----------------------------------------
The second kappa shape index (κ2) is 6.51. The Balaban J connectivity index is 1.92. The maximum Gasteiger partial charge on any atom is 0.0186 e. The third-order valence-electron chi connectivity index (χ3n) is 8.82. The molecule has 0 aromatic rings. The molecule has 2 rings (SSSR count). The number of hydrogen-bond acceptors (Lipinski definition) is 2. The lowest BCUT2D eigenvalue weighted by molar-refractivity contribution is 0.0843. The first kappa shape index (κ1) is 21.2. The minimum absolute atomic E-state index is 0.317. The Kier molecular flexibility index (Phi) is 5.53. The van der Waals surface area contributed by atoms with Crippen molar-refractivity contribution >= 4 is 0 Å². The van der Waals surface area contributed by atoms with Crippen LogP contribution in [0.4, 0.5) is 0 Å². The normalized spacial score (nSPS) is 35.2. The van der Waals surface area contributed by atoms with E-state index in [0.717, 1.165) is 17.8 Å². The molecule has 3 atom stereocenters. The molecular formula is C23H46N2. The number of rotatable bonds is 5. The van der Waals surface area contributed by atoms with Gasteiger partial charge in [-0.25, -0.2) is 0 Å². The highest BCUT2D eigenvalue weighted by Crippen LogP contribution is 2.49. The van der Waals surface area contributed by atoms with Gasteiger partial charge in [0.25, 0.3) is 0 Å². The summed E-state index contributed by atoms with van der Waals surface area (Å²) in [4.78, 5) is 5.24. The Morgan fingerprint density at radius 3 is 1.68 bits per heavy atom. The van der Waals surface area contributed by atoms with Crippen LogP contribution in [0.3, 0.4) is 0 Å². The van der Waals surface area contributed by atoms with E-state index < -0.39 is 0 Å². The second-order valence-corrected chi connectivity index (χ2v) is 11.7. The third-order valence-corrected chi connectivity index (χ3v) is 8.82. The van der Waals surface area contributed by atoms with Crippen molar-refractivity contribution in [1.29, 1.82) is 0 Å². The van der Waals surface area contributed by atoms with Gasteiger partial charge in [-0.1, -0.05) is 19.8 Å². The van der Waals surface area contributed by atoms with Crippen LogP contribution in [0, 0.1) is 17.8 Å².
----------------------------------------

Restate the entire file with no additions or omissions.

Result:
The second kappa shape index (κ2) is 6.51. The Balaban J connectivity index is 1.92. The maximum Gasteiger partial charge on any atom is 0.0186 e. The third-order valence-electron chi connectivity index (χ3n) is 8.82. The molecule has 0 aromatic rings. The molecule has 2 rings (SSSR count). The number of hydrogen-bond acceptors (Lipinski definition) is 2. The lowest BCUT2D eigenvalue weighted by molar-refractivity contribution is 0.0843. The first kappa shape index (κ1) is 21.2. The minimum absolute atomic E-state index is 0.317. The Kier molecular flexibility index (Phi) is 5.53. The van der Waals surface area contributed by atoms with Crippen molar-refractivity contribution >= 4 is 0 Å². The van der Waals surface area contributed by atoms with Crippen LogP contribution in [0.4, 0.5) is 0 Å². The normalized spacial score (nSPS) is 35.2. The van der Waals surface area contributed by atoms with E-state index in [0.717, 1.165) is 17.8 Å². The molecule has 3 atom stereocenters. The molecular formula is C23H46N2. The number of rotatable bonds is 5. The van der Waals surface area contributed by atoms with Gasteiger partial charge in [-0.25, -0.2) is 0 Å². The highest BCUT2D eigenvalue weighted by Crippen LogP contribution is 2.49. The van der Waals surface area contributed by atoms with Gasteiger partial charge in [0.25, 0.3) is 0 Å². The summed E-state index contributed by atoms with van der Waals surface area (Å²) in [4.78, 5) is 5.24. The Morgan fingerprint density at radius 3 is 1.68 bits per heavy atom. The van der Waals surface area contributed by atoms with Crippen LogP contribution in [0.3, 0.4) is 0 Å². The van der Waals surface area contributed by atoms with E-state index < -0.39 is 0 Å². The second-order valence-corrected chi connectivity index (χ2v) is 11.7. The third-order valence-corrected chi connectivity index (χ3v) is 8.82. The van der Waals surface area contributed by atoms with Crippen molar-refractivity contribution in [1.29, 1.82) is 0 Å². The van der Waals surface area contributed by atoms with Gasteiger partial charge in [-0.1, -0.05) is 19.8 Å². The van der Waals surface area contributed by atoms with Crippen LogP contribution in [0, 0.1) is 17.8 Å².